Is the pen becoming obsolete?


I sit here typing on my computer wondering when the pen will become obsolete. Is the pen being phased out like the typewriter? Or a watch? With computers, smart phones, ipads, and Kindles, do you ever need a pen any more? What about paper? At least with paper you can type something on the computer and then print it. We send letters via e-mail and sign contracts electronically, so why would we still need to use a pen?

Dare I admit that I actually enjoy writing with a pen? Even worse, I like writing cursive with a pen. My boyfriend still has no idea how to read my cursive so all my journal entries are safe from him. He always thinks I am writing about him (as if I had the time). I would have the time, but I don’t have a watch. I love to write cursive in my college-ruled notebook with no computer or phone in sight. Is it possible that I am single-handedly keeping all the pen and paper companies in business? For some reason the physical experience of handwriting is different from typing on a computer. I know words still end up on the page, but there is a difference in how the brain works in each process and how the words come out. When I am typing I can write 90 words a minute. When I handwrite the words glide onto the paper much slower. Writing slow is not a bad thing when you want to think.

Maybe instead of wondering about pens going obsolete, I need to look in the mirror. Am I next? I may be going obsolete because I still cook in an oven (not a microwave) and I prefer french pressed or Turkish coffee instead of coffee from one of those fancy coffee machines. I am talking about those machines that can make coffee, fold my laundry and wash my car. I am not sure they do windows though. At least I am still good for something.

Another reason I became concerned with my obsolescence is that I recently discovered that my ability to concentrate on one task for long periods of time is disappearing. Hold on. I need to go put the laundry in the dryer. Sorry, back now. What was I saying? Oh, yes, I was talking about concentration. Sorry again, just one moment. I need to heat water for coffee now. Yes, back again. Where was I? Concentration is the problem. Actually the problem isn’t me. It is society’s inability to focus that is becoming the problem. Is a society with people who don’t have the ability to concentrate on tasks for long periods of time a good thing? Who will do research or design the next i-device? Who will be the heart surgeon? Can you tell I am worried about society going in a direction that is not necessarily good? I feel like life is moving too fast and there isn’t time to relax. No time to concentrate or focus. One might call it information overload. We get on-line and find ourselves bouncing around from e-mails to Facebook to an article about killer bees. How can we do this with such ease? Or do we? Is this hurting us in ways we don’t realize? Are we becoming dependent on information being thrown at us instead of sitting down and creating something or just plain thinking?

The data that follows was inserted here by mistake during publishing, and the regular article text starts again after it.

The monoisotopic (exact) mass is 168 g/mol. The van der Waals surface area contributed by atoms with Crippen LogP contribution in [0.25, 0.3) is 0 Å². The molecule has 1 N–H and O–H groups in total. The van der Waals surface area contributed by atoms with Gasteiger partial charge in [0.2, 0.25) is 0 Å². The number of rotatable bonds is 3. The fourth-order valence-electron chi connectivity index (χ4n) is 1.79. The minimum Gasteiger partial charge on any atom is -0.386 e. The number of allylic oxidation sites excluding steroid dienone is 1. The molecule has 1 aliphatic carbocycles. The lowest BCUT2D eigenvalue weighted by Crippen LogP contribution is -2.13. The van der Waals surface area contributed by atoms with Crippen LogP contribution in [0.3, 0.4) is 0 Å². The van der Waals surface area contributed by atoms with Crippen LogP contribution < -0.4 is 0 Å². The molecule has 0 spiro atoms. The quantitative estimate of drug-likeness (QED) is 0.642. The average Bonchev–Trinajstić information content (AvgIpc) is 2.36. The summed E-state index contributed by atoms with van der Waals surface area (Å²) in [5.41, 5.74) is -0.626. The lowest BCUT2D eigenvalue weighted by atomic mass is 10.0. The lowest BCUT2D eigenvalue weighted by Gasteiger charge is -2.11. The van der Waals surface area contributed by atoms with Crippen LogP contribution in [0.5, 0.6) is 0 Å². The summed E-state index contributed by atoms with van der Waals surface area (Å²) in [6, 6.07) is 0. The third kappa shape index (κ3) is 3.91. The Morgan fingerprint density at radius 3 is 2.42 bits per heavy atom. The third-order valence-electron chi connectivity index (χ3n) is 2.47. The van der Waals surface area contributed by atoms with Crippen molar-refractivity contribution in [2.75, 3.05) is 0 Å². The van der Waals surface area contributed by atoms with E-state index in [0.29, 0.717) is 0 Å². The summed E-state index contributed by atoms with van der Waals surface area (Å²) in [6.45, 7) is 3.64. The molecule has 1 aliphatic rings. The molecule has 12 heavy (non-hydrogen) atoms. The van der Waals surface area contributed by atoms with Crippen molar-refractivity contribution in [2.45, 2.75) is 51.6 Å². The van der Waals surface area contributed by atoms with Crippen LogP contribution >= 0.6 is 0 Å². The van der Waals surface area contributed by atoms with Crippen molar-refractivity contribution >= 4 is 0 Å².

As I type this blog on my MacBook Air I wonder if I should grab the pen and paper sitting on the table next to me? Can I be more creative through the process of writing with a pen instead of using technology?  For now, the pen and paper industry is still safe because I love to sit outside or in a coffee shop and write with my Papermate Profile Elite pen on college ruled notebook paper. Maybe the ability to write cursive with a pen on my computer is just around the corner with one of these note taking applications. I can only hope that even if the pen goes obsolete, that thinking won’t.

Shades of Words

A pink pen writes
Like any other pen
I hold it tight
And write words again

Words in colors
Can you see meaning?
Orange of the sun
Does the ocean look green?

Words in all shades
Black, blue, red, and pink
Words shine on a page
Are they different you think?

The power of the pen or the keyboard?

Lately I noticed that I really enjoy writing with a pen on paper more than I like writing on a computer. Is that antiquated? It made me wonder if there is something physically different about the writing process with the pen that makes it more fun to perform than typing. The words literally flow from the ink in my pen to the paper whereas on the computer, I have to ‘tick-tick-tick’ the words. It feels like a completely different experience, although both require the writing of words.

I know writing to paper requires ‘rewriting’ into the computer later (assuming I want to share it), but sometimes the stuff I write to paper isn’t really worth sharing. Occasionally I go back and read some of the junk I have written, but most of the time it is more important to just get it out of my mind. This is because I do cathartic writing before I start the real writing, and that is the stuff that ends up in the notebooks that should ultimately be burned. Sometimes there are words that haunt you forever, and I would like those to just go up in flames. What about the good words? How do I effectively write them and get them into a computer at the same time?

I am not sure why, but I miss the paper and pen writing when I don’t do it. Besides, it seems like it is only about one day every decade that I write something very profound necessitating sharing. Since burning the computer isn’t an option (and it is a requirement), I will still continue to use some number of paper notebooks for my junk writing. Recyclers forgive me when I burn my notebooks, just remember that it is for a good cause – my sanity. I guess I need to continue using both mediums (paper/pen and laptop) of I am to be truly efficient. If this is what made it to the computer, you can only imagine what is in my paper notebook (a.k.a. kindling).